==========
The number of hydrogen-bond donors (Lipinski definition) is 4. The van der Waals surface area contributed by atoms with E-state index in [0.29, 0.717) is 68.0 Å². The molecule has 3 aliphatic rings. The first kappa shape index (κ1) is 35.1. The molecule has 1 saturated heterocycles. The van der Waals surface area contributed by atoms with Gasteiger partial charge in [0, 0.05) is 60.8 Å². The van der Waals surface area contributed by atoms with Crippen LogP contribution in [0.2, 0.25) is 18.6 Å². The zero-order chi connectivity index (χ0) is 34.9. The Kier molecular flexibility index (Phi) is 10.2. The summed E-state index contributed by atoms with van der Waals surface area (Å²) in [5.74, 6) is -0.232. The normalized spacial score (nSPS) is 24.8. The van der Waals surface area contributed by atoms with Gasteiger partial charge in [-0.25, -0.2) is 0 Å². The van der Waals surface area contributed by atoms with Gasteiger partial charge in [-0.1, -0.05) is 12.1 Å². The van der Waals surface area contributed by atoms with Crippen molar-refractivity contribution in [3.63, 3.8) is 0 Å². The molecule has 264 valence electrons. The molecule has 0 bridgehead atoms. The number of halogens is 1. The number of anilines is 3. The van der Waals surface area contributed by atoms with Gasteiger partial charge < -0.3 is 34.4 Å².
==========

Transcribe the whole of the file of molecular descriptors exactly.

The number of hydrogen-bond donors (Lipinski definition) is 4. The van der Waals surface area contributed by atoms with E-state index in [0.29, 0.717) is 68.0 Å². The molecule has 3 aliphatic rings. The first kappa shape index (κ1) is 35.1. The molecule has 1 saturated heterocycles. The van der Waals surface area contributed by atoms with Gasteiger partial charge in [0, 0.05) is 60.8 Å². The van der Waals surface area contributed by atoms with Crippen LogP contribution in [0.2, 0.25) is 18.6 Å². The zero-order chi connectivity index (χ0) is 34.9. The Kier molecular flexibility index (Phi) is 10.2. The summed E-state index contributed by atoms with van der Waals surface area (Å²) in [5.74, 6) is -0.232. The normalized spacial score (nSPS) is 24.8. The van der Waals surface area contributed by atoms with Gasteiger partial charge in [-0.25, -0.2) is 0 Å². The van der Waals surface area contributed by atoms with Gasteiger partial charge in [-0.1, -0.05) is 12.1 Å². The van der Waals surface area contributed by atoms with Crippen molar-refractivity contribution in [3.63, 3.8) is 0 Å². The molecule has 264 valence electrons. The molecule has 0 bridgehead atoms. The number of halogens is 1. The number of anilines is 3. The van der Waals surface area contributed by atoms with Gasteiger partial charge < -0.3 is 34.4 Å².